The Solo 401(k) plan is unique and so popular because it is designed explicitly for small, owner only business. It’s a tax efficient and cost effective plan that offers all the benefits of a Self Directed IRA plan, and includes additional benefits, such as high contribution limits (up to $49,000) and a $50,000 loan feature. There are many features of the Solo 401(k) plan that make it so appealing and popular among self employed business owners. A solo 401(k) Plan is typically used by owner owned business for the following purposes:
- High Contribution Limits: For the salary deferral portion in 2012, you can contribute the regular 401(k) maximum of $17,000 (with an additional $5,500 if over the age of 50 at year end). And, you can add up to 25% of compensation for the profit-sharing portion. The combined maximum of these contributions can’t exceed $50,000, plus catch-up additions, if applicable ($55,500 if over the age of 50). Also, your Solo 401(k) Plan can be designed with a “designated Roth component”, if you desire it allowing you to make Roth type contributions (after-tax) to your Solo 401(k) Plan.
Under the 2013 new Solo 401(k) contribution rules, a plan participant under the age of 50 can make a maximum employee deferral contribution in the amount of $17,500. That amount can be made in pre-tax or after-tax (Roth). On the profit sharing side, the business can make a 25% (20% in the case of a sole proprietorship or single member LLC) profit sharing contribution up to a combined maximum, including the employee deferral, of $51,000, an increase of $1,000 from 2012.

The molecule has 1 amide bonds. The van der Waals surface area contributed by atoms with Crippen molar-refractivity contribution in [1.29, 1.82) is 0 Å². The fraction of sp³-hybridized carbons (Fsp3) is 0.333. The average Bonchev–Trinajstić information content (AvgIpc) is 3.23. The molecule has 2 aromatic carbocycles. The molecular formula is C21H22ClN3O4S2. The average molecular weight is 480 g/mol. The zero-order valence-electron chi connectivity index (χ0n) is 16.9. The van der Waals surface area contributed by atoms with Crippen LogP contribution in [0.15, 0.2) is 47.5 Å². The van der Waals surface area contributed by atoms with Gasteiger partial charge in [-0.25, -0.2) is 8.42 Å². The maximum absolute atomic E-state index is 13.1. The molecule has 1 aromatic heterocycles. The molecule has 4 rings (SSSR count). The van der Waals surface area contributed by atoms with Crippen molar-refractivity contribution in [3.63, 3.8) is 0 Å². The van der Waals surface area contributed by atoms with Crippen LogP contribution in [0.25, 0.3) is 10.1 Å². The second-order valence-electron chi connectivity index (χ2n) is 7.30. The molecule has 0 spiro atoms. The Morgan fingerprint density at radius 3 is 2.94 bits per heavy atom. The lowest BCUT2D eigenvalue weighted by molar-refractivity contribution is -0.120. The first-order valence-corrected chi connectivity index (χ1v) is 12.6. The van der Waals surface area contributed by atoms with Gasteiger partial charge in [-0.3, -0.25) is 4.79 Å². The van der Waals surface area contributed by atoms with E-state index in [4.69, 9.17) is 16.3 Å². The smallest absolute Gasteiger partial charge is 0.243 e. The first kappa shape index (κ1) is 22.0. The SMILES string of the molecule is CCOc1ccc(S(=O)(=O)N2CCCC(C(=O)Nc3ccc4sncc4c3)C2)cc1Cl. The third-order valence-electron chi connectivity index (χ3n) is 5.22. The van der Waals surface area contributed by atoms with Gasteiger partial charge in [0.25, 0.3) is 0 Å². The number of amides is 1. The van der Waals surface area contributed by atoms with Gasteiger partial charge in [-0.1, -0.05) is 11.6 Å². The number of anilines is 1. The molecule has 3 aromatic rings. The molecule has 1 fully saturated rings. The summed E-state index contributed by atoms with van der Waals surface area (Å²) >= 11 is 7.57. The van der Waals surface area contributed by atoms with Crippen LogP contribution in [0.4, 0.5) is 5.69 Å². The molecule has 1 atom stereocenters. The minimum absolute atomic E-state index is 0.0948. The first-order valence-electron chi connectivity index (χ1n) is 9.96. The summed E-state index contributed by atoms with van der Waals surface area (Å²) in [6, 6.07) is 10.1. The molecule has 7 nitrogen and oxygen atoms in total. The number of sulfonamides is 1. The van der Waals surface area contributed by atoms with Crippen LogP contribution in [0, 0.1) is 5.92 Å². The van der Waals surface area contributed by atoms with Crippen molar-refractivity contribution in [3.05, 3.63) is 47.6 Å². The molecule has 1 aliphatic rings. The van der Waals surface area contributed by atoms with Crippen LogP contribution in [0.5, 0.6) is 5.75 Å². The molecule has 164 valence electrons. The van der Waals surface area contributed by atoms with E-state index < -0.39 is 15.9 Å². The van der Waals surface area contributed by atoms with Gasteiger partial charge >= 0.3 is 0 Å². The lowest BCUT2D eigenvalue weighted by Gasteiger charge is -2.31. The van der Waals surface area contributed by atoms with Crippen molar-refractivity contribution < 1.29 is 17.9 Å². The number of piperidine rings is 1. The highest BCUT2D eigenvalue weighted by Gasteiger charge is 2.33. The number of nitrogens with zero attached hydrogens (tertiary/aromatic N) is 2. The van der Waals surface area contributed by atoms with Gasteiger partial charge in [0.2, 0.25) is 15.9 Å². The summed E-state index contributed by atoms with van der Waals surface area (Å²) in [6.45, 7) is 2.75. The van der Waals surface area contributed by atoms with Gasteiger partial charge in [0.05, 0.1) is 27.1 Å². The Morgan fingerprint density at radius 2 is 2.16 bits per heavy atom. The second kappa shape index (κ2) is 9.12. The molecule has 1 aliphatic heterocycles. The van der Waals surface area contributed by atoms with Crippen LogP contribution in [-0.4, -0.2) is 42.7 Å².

For plan participants over the age of 50, an individual can make a maximum employee deferral contribution in the amount of $23,000. That amount can be made in pre-tax or after-tax (Roth). On the profit sharing side, the business can make a 25% (20% in the case of a sole proprietorship or single member LLC) profit sharing contribution up to a combined maximum, including the employee deferral, of $56,500, an increase of $1,000 from 2012.
- Loan Feature: While an IRA offers no participant loan feature, the Solo 401k allows participants to borrow up to $50,000 or 50% of their account value (whichever is less) for any purpose.
- Finance a Business or investment: Borrow up to $50,000 to finance a business or make an investment.
- Flexible Investment Options: You can invest in almost any type of investment, including real estate, private business entities and commercial paper and channel the gains back into your 401(k) tax free.
- Roth Type Contributions: With IRAs, those who earn high incomes are disallowed from contributing to a Roth IRA or converting their IRA to a Roth IRA. The Solo 401(k) plan contains a built in Roth sub-account which can be contributed to without any income restrictions.
- Cost Effective Administration: In general, the solo 401(k) plan is easy to operate. There is generally no annual filing requirement unless your solo 401(k) plan exceeds $250,000 in assets, in which case you will need to file a short information return with the IRS (Form 5500).
- Exemption from UDFI: When an IRA buys real estate that is leveraged with mortgage financing, it creates Unrelated Debt Financed Income (a type of Unrelated Business Taxable Income) on which taxes must be paid. A Solo 401(k) plan is exempt from UDFI.
Retirement Saving Consolidation Through Rollovers
A solo 401(k) plan can accept rollovers of funds from another retirement savings vehicle, such as an IRA, a SEP, or a previous employer’s 401(k) plan.